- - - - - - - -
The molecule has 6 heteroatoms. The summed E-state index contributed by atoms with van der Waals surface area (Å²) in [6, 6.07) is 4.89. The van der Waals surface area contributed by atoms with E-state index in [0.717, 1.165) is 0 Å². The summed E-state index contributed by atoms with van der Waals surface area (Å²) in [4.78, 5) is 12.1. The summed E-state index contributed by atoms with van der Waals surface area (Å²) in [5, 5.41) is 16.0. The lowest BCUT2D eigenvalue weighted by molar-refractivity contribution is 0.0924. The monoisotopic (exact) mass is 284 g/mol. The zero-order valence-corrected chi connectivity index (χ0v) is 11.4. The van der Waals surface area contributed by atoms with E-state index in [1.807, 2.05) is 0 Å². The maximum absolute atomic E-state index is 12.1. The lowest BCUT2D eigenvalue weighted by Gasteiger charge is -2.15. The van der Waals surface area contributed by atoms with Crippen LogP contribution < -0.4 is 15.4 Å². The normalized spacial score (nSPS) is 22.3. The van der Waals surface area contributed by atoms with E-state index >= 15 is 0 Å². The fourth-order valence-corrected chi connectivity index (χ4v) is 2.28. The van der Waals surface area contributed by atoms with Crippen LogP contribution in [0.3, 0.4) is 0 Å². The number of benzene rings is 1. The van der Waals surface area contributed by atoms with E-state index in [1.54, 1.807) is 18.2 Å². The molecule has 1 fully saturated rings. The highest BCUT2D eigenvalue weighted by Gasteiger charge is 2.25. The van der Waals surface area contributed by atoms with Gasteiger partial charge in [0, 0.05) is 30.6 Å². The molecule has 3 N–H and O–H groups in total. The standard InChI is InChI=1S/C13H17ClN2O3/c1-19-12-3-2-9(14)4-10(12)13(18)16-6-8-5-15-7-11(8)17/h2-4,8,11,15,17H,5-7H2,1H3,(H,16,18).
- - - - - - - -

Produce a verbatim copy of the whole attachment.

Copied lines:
The molecule has 6 heteroatoms. The summed E-state index contributed by atoms with van der Waals surface area (Å²) in [6, 6.07) is 4.89. The van der Waals surface area contributed by atoms with E-state index in [0.717, 1.165) is 0 Å². The summed E-state index contributed by atoms with van der Waals surface area (Å²) in [4.78, 5) is 12.1. The summed E-state index contributed by atoms with van der Waals surface area (Å²) in [5, 5.41) is 16.0. The lowest BCUT2D eigenvalue weighted by molar-refractivity contribution is 0.0924. The monoisotopic (exact) mass is 284 g/mol. The zero-order valence-corrected chi connectivity index (χ0v) is 11.4. The van der Waals surface area contributed by atoms with E-state index in [1.807, 2.05) is 0 Å². The maximum absolute atomic E-state index is 12.1. The lowest BCUT2D eigenvalue weighted by Gasteiger charge is -2.15. The van der Waals surface area contributed by atoms with Crippen LogP contribution < -0.4 is 15.4 Å². The normalized spacial score (nSPS) is 22.3. The van der Waals surface area contributed by atoms with E-state index >= 15 is 0 Å². The fourth-order valence-corrected chi connectivity index (χ4v) is 2.28. The van der Waals surface area contributed by atoms with Crippen LogP contribution in [0.3, 0.4) is 0 Å². The number of benzene rings is 1. The van der Waals surface area contributed by atoms with E-state index in [1.54, 1.807) is 18.2 Å². The molecule has 1 fully saturated rings. The highest BCUT2D eigenvalue weighted by Gasteiger charge is 2.25. The van der Waals surface area contributed by atoms with Gasteiger partial charge in [0, 0.05) is 30.6 Å². The molecule has 3 N–H and O–H groups in total. The standard InChI is InChI=1S/C13H17ClN2O3/c1-19-12-3-2-9(14)4-10(12)13(18)16-6-8-5-15-7-11(8)17/h2-4,8,11,15,17H,5-7H2,1H3,(H,16,18).